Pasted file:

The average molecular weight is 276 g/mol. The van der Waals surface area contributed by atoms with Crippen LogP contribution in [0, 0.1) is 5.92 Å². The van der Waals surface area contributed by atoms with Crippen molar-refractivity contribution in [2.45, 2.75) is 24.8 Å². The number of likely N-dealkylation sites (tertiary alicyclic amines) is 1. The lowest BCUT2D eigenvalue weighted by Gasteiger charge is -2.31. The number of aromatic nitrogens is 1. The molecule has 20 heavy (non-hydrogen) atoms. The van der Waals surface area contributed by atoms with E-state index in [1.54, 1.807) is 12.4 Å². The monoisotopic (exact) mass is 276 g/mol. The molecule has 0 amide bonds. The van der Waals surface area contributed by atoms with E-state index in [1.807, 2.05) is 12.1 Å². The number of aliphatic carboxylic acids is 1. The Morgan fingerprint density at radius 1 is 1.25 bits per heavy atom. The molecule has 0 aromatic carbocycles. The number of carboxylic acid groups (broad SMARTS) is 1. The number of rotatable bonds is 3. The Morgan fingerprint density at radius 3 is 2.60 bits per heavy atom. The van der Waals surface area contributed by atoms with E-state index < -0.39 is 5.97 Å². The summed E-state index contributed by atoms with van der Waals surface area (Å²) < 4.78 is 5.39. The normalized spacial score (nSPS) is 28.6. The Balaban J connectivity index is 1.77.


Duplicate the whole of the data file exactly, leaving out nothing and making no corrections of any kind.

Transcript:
The average molecular weight is 276 g/mol. The van der Waals surface area contributed by atoms with Crippen LogP contribution in [0, 0.1) is 5.92 Å². The van der Waals surface area contributed by atoms with Crippen molar-refractivity contribution in [2.45, 2.75) is 24.8 Å². The number of likely N-dealkylation sites (tertiary alicyclic amines) is 1. The lowest BCUT2D eigenvalue weighted by Gasteiger charge is -2.31. The number of aromatic nitrogens is 1. The molecule has 20 heavy (non-hydrogen) atoms. The van der Waals surface area contributed by atoms with E-state index in [1.54, 1.807) is 12.4 Å². The monoisotopic (exact) mass is 276 g/mol. The molecule has 0 amide bonds. The van der Waals surface area contributed by atoms with E-state index in [1.807, 2.05) is 12.1 Å². The number of aliphatic carboxylic acids is 1. The Morgan fingerprint density at radius 1 is 1.25 bits per heavy atom. The molecule has 0 aromatic carbocycles. The number of carboxylic acid groups (broad SMARTS) is 1. The number of rotatable bonds is 3. The Morgan fingerprint density at radius 3 is 2.60 bits per heavy atom. The van der Waals surface area contributed by atoms with E-state index < -0.39 is 5.97 Å². The summed E-state index contributed by atoms with van der Waals surface area (Å²) < 4.78 is 5.39. The normalized spacial score (nSPS) is 28.6. The Balaban J connectivity index is 1.77.